Leishman stained smear of FNA showed large septate branched, fungal hyphae mixed with lymphocytes, polymorphs and macrophages [Figure 1]b.

A wet mount of the FNA and 10% KOH mount of FNA revealed hyaline, septate, branched, fungal hyphae. Gram stain, Ziehl Neelsen stained smears of the aspirate revealed numerous pus cells, no bacteria and no acid fast bacilli. The FNA specimens were inoculated onto blood agar, MacConkey's agar, Lowenstein Jensen medium, thioglycollate broth and Robertson's cooked meat medium for aerobic, anaerobic and mycobacteria culture. They were also inoculated into two sets of Sabouraud dextrose agar with and without antibiotics, brain heart infusion agar and brain heart infusion blood agar. One set was incubated at 37 C and the other set at 25 C. After 2-5 days of incubation, a heavy growth of fungal colonies was seen. The colonies appeared floccose, pink and reverse side of the colony was purple. The lactophenol cotton blue mount of the colony had septate branched hyphae, that produced microcondia and many multiseptate sickle or boat shaped macroconidia [Figure 1]c. The fugnus was identified as Fusarium solani by slide culture.

 Discussion



Fusarium is a hyaline, filamentous fungus widely distributed on plants and soil.[1] Fusarium species are very common in the tropical and subtropical areas. [6],[7],[8] Though Fusarium is known to produce infections of the skin, eye, nail, and has not been incriminated as the causative agent of a breast abscess. The diagnosis of fungal breast abscess was suspected because the patient had diabetes and did not respond to the antibacterials given initially. Bacteriology culture yeilded no bacteria including anaerobic culture. Ziehl Neelsen stained smears of FNA had no acid fast bacilli. The fungal infection was diagnosed by repeatedly demonstrating the septate branched fungal hypahe in KOH mount of the aspirates from the abscess on two occasions. Leishman's stained smears of FNA also revealed many septate branched fungal hyphae. The mycological diagnosis of Fusarium solani was confirmed by repeatedly isolating a heavy and pure growth of Fusarium solani from the specimens. Trauma is the major predisposing factor for the development of cutaneous infections with Fusarium strains. This patient with breast abscess could not recall any traumatic episode. However, she was a farmer's wife and worked in the paddy field and carried hay bundles between her right arm and her breast. Fusarium solani spores from the hay probably gained entry through minor abrasions sustained while working in the paddy field. This patient with chronic breast abscess responded very well to oral ketoconazole and the abscess regressed and healed by the seventeenth day. This treatment was continued for three weeks and the patient had no recurrence of infection after three months of follow up.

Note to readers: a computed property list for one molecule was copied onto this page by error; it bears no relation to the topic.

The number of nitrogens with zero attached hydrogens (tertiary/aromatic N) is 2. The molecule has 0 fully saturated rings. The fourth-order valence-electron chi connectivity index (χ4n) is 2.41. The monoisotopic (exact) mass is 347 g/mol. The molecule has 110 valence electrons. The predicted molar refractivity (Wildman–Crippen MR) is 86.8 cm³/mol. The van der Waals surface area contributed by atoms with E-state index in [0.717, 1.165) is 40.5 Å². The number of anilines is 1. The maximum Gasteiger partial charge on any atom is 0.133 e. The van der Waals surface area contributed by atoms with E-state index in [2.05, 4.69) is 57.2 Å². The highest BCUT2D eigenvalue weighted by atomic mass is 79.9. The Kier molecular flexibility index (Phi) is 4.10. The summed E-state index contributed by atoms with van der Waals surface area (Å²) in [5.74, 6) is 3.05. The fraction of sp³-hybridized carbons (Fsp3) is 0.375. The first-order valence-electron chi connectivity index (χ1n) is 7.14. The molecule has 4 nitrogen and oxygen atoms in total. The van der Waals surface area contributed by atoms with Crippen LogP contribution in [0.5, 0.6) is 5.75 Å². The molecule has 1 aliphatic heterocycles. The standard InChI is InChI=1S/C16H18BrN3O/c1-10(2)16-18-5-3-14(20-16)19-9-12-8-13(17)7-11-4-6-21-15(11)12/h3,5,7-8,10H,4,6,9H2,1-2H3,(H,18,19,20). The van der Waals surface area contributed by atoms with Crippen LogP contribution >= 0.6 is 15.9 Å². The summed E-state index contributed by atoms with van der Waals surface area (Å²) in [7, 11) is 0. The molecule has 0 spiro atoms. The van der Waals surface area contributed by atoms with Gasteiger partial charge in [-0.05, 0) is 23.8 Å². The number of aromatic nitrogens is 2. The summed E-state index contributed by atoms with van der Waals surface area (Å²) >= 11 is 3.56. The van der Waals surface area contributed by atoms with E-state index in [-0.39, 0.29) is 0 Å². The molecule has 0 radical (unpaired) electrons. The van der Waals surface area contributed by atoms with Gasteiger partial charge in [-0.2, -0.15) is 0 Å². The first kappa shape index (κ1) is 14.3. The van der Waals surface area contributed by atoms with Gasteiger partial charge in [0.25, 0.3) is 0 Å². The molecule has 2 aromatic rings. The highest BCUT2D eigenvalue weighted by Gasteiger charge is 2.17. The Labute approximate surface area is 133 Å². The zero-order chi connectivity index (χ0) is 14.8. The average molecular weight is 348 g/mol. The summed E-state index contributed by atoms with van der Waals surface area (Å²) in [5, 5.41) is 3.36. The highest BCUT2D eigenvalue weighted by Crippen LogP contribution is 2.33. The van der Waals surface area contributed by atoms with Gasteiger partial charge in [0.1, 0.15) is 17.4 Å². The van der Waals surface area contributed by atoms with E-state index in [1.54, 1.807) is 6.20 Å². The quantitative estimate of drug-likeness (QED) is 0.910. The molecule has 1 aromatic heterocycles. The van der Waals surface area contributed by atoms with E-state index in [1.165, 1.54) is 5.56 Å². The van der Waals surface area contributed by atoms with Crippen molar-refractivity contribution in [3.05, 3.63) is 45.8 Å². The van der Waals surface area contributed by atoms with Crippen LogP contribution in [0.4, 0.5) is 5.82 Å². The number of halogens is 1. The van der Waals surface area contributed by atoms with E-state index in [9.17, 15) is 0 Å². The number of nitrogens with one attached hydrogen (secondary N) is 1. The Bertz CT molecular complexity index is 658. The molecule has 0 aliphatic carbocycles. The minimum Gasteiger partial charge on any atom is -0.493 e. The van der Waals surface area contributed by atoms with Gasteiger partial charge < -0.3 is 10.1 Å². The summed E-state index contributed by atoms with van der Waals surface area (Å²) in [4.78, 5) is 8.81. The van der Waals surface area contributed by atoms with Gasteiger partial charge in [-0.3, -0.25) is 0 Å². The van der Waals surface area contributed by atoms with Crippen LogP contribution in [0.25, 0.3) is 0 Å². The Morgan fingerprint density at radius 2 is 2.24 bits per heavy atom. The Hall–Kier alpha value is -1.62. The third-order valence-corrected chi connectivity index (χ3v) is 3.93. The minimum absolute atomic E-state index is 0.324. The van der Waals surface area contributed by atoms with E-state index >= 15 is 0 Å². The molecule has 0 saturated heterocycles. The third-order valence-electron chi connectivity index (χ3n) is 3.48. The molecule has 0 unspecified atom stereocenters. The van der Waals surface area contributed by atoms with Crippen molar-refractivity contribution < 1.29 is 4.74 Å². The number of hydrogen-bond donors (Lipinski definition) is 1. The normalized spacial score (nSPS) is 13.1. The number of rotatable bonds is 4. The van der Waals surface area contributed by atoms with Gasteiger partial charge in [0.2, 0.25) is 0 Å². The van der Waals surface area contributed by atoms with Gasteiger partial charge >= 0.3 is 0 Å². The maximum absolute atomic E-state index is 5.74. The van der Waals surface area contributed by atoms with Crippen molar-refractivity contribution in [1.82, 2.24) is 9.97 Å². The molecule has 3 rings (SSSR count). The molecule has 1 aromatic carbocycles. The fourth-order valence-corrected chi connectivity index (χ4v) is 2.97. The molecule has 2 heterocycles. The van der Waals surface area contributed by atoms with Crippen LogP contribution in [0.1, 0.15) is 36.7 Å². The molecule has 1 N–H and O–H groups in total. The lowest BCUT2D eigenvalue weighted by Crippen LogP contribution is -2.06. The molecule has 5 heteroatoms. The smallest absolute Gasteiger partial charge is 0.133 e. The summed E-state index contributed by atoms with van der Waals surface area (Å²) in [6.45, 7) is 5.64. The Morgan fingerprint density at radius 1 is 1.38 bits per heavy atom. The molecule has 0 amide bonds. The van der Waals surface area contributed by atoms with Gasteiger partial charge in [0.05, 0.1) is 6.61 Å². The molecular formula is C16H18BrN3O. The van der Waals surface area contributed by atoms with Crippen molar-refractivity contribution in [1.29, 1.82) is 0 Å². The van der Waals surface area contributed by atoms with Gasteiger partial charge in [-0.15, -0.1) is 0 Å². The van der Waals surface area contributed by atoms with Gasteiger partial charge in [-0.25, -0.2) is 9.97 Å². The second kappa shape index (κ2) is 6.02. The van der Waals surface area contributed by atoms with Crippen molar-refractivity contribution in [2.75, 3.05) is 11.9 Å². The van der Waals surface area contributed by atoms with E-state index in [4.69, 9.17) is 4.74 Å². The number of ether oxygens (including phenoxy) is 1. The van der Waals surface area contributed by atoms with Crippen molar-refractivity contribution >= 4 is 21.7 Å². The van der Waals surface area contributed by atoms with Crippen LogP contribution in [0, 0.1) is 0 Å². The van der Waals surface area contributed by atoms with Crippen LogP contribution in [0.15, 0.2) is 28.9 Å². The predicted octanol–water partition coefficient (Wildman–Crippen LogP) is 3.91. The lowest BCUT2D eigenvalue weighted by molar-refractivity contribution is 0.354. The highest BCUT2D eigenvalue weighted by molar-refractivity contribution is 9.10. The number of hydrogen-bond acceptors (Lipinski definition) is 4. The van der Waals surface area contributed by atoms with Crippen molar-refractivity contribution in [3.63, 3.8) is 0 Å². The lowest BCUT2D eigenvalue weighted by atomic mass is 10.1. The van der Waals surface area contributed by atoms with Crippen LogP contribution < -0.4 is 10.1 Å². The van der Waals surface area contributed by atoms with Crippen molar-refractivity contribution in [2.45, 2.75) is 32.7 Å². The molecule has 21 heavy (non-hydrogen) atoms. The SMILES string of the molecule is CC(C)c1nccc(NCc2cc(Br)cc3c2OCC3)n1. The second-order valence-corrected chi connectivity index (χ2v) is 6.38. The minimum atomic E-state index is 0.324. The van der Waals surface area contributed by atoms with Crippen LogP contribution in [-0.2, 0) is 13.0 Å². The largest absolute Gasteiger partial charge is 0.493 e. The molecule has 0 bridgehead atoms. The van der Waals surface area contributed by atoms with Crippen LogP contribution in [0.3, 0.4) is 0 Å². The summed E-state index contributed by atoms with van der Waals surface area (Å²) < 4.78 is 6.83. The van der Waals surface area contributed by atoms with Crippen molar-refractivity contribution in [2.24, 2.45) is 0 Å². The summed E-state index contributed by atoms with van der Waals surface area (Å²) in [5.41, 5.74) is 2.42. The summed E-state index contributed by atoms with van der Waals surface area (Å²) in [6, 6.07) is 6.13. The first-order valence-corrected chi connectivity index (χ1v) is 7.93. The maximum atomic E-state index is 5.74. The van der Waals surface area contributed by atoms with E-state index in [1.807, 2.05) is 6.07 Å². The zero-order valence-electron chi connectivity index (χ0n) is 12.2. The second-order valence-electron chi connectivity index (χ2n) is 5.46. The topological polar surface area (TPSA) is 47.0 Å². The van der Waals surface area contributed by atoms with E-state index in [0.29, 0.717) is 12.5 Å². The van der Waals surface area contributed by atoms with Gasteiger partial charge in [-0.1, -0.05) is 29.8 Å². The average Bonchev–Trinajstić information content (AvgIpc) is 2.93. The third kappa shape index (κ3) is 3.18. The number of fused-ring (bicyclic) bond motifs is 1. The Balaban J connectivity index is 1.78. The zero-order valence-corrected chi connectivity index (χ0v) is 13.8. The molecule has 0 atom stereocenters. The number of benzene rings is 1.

To the best of our knowledge we record here the fist report of Fusarium solani breast abscess from India.

References

1Known - Chung KJ, Bennet JE. In : Infections due to miscellaneous molds in Medical Mycology 3rd edn. Lea and Febiger: Philadelphia; 1992. p. 752.
2Summerbell RC, Richardson SE, Kene J. Fusarium photoferatum as an agent of disseminated infection in an immuno suppressed patient. J Clin Microbiol 1998; 26 :82-7.
3Melcher GP, Gough MC, Fothergill DA, Norris C, Rainaldi MG. Disseminated hypomycosis caused by a novel human pathogen, Fusarium napiforme. J Clin Microbiol 1993; 31 :1461-67.
4Maginic de comargo D, Fungal infection due to Fusarium spp. in children with refractory hematologic malignancies. Med Pediatr Oncol 1999; 32 :149-50.
5Heln TN, Longworth DL, Hall GS, Bowell BJ, Fernandez B, Tonecki KJ. Case report and review of resolved fusariosis. J Am Acta Dermat 1990; 20 :393-98.
6Yildiran ST, Komircii S, Saraali MA, Conlim A, Fusarium fungaeia beyan C in severely neutropenic patients. Mycosis 1998; 41 :67-9.
7Makni F, Ayadi SH, Elloumi MA, Frokha M. Localized Fusarium infections in acute myeloid leukemia. Rev Med Interne 1999; 2050 :67-9.
8Gurardi EJ, Imaeda S. Subcutaneous Fusarium foot ulcer in a renal transplant patient patient. Custis 1999; 62 :267-70.